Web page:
[3] Are you meeting a need or a want?

No doubt, wants are very powerful in creating entire industries, but wants are not your daily bread. If I wanted (not needed) a new backpack but only had ten dollars, I’d get a $3 Quechua with change to spare. I don’t go banging on Prada’s doors demanding one, just because people around me may carry one. If a student needed school fees paid but only had ten dollars, he or she’d seek financial aid.

Unfortunately, there are clients who demand pro bono work to fulfil their wants. I once helped a friend graphic record a free professional sharing he did, but he gladly paid me a honorarium for my work. Another trainer noticed the graphic recordings from the session and started hounding me to graphic record at her next professional sharing session as well. I told her about the fees, but she asked that I work for free since she was sharing for free. This lady even tried convincing me that the session would be great practice for me — I was already working professionally as a graphic recorder.

After I declined, she continued pressuring me to find her a “replacement” and even sent me updates of who was not available, asking me to ask/check/beg other graphic recorders for her.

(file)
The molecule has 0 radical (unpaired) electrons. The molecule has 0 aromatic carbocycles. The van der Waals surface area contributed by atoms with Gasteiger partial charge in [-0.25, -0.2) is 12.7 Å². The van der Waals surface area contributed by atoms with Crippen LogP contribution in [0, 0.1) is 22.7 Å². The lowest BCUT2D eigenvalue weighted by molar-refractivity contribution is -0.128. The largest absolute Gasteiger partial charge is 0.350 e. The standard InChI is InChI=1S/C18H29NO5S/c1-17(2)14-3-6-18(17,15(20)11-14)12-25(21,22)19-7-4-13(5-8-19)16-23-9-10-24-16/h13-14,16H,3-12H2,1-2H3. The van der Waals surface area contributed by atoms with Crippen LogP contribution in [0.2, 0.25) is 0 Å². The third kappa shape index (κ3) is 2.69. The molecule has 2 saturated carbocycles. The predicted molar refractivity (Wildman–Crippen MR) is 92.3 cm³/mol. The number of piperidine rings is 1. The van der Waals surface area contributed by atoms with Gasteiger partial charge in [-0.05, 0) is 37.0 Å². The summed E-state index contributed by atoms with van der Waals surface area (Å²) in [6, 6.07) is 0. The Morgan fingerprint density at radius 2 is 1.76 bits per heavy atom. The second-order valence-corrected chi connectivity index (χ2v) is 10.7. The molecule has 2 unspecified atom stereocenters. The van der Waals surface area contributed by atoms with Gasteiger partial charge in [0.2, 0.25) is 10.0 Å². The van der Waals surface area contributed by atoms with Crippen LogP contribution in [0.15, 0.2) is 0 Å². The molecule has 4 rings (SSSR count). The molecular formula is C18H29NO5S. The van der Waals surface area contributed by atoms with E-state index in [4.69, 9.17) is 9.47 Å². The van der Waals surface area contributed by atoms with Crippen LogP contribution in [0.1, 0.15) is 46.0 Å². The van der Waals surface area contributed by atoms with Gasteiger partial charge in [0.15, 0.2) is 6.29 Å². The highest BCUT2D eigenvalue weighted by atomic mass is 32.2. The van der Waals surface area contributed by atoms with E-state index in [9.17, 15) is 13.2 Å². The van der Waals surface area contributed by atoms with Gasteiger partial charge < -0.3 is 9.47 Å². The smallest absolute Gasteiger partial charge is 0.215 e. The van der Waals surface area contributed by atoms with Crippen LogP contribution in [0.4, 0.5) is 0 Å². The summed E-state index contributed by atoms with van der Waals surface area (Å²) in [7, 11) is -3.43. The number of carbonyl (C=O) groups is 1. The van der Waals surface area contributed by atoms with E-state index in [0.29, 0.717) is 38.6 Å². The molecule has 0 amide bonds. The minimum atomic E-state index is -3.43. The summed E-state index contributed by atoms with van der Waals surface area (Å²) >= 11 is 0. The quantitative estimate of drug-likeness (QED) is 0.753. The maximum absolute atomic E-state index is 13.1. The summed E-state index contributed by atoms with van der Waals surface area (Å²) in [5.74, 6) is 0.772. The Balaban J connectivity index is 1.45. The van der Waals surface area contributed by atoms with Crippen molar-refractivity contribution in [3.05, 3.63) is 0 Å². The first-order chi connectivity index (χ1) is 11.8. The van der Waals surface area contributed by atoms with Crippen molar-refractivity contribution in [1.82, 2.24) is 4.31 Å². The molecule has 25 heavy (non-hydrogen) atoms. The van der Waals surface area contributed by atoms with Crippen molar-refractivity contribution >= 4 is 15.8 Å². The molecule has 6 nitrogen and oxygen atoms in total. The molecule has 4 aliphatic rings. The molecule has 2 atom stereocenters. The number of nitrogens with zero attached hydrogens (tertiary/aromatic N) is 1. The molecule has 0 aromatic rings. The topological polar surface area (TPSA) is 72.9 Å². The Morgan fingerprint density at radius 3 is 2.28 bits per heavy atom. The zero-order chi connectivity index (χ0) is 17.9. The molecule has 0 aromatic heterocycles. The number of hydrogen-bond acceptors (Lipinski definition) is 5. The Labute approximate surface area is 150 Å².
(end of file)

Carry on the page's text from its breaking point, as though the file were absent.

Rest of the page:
I finally had to tell her that I was not obliged to.

[4] Is the client clear and transparent with you?

Recently a prospect reached out to explore a “partnership” and requested to meet up. They wanted to use graphic recording as a way to gather feedback at their multi-day event, but they had not even figured out what the feedback mechanism or process was. I asked if they had a budget, but they couldn’t share. However, they kept emphasising how they will acknowledge me in their publicity.

In this instance, there was no way I could assess whether this was a paid assignment or pro bono. Nor could I limit and define the scope of work. Even if it were a paid assignment, giving how vague the details were, there was no way I could have quoted except with an absurd range of options and variations that would ultimately have to be revised for accuracy once they achieved clarity.

In conclusion

When I was a young graphic recorder, I was very afraid of rejecting people. Part of it was the acquired fear from past jobs, that opportunities don’t knock twice. It didn’t help that clients who ask for pro bono work almost always have a sob story of how you can make the(ir) world a better place if you just give in.

But you can’t say yes to everyone. I once read that a “no” is more anointed than a “yes.” It is easy to succumb under pressure, but the demand on your physical and mental resource and your business will eventually creep up on you. When empty promises from clients never materialise even though you’ve held your end of the bargain, it can make your heart sick.

Say no, so that when you do say yes to pro bono projects, you can say so heartily, knowing that you can enjoy the work of your hands!

[Photo: pexel.com]